- Oil pulling or swishing—the practice of swishing oil in the mouth for better oral health—is one of the most controversial oral hygiene practices today.
- Proponents claim it can do anything from dissolve plaque to combat tooth sensitivity to help with weight loss.
- Dental professionals disagree: the American Dental Association (ADA) and other health organizations warn against this practice.
- In general, oil pulling is considered safe as long as it doesn’t replace regular ADA-recommended oral health practices.
These days, it seems like oil is the cure for everything: high cholesterol, weight gain, stretch marks, and even brittle nails. According to some wellness experts, it can even help boost your overall health and cure such illnesses as cancer, asthma, and diabetes. But instead of cooking with it, they recommend you swish it in your mouth in a practice called “oil pulling.”
Oil pulling (or gandusha) is a principle facet of one of the world’s oldest medical systems—Ayurvedic medicine. This holistic, natural system dates back more than 3,000 years to ancient India. In general, Ayurvedic medicine focuses on improving overall health with herbal compounds, minerals, and special diets. The theory is that the oil kills harmful pathogens such as bacteria, viruses, and fungi—leaving behind an environment that’s inhospitable to the growth of bacteria and plaque.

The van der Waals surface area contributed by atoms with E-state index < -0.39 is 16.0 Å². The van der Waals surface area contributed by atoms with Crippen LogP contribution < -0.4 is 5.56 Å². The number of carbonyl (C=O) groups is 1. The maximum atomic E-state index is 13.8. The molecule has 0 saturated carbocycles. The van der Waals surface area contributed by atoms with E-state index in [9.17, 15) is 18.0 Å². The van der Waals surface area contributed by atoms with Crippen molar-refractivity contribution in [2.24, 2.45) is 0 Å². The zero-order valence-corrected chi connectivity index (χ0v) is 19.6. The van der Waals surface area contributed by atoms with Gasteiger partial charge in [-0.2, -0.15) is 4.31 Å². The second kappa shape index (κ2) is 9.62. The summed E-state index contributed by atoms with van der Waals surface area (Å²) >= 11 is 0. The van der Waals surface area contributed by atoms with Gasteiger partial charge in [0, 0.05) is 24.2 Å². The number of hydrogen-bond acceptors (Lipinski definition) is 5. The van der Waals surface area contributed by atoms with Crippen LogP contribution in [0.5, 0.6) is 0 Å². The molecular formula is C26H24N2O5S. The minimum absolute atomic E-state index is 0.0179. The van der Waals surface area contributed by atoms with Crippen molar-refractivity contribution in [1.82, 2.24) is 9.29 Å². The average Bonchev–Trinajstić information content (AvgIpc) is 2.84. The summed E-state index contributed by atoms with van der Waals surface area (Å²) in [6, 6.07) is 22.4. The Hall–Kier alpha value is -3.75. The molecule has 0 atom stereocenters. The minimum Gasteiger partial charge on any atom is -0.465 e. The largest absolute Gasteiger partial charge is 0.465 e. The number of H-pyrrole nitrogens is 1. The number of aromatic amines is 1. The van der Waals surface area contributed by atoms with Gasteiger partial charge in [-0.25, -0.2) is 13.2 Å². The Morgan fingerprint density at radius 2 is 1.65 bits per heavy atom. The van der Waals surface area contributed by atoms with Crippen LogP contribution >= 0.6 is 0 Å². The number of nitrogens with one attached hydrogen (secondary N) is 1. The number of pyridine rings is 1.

Overall, dental professionals are at odds about whether or not swishing oil can cure dental hygiene woes. Some say oil pulling works to ward off tooth decay, stains, and gum disease, while others file it away under the category of “old wives’ tale.”
Anyone with the desire to reap the possible health benefits of oil pulling should take this practice with a grain of salt, as there are many doubters. Let’s take a closer look at this technique to see if it is worth integrating into your dental health routine.
The Benefits of Oil Pulling
Proponents of oil pulling claim it does wonders for oral hygiene and overall health. Here are some of the more commonly-reported benefits:
- Prevents tooth decay
- Prevents bleeding gums
- Eliminates bad breath
- Strengthens teeth, gums, and jaw
- Whitens teeth
- Reduces tooth pain
- Reduces tooth sensitivity
- Increases energy
- Detoxifies the body
- Reduces headaches
- Clears blemishes
The Art of Oil Pulling
The most commonly recommended oil for pulling is coconut oil—specifically organic, cold-pressed extra-virgin coconut oil. However sesame, sunflower, and olive oil—and even some essential oils—are other choices.
Sesame oil is usually chosen over coconut oil because it has a smoother consistency and is less likely to trigger a gag reflex, unlike the thick consistency of coconut oil.
Coconut oil is proven to be effective in removing certain oral bacteria. One study shows that coconut oil is as effective as mouthwash in reducing the Streptococcus mutans bacteria count normally found in the mouth, a significant contributor to tooth decay. Coconut oil also contains a high concentration of lauric acid, an anti-inflammatory that also reduces gingivitis and plaque build-up.
If you intend to integrate this practice into your dental health routine, use the following tips.
- Swish as soon as you wake up in the morning—before brushing, eating, or using a conventional mouthwash. Morning is the best time, as there’s more bacteria in your mouth. During the night, saliva production slows down, resulting in a reduction of its mouth-cleansing properties.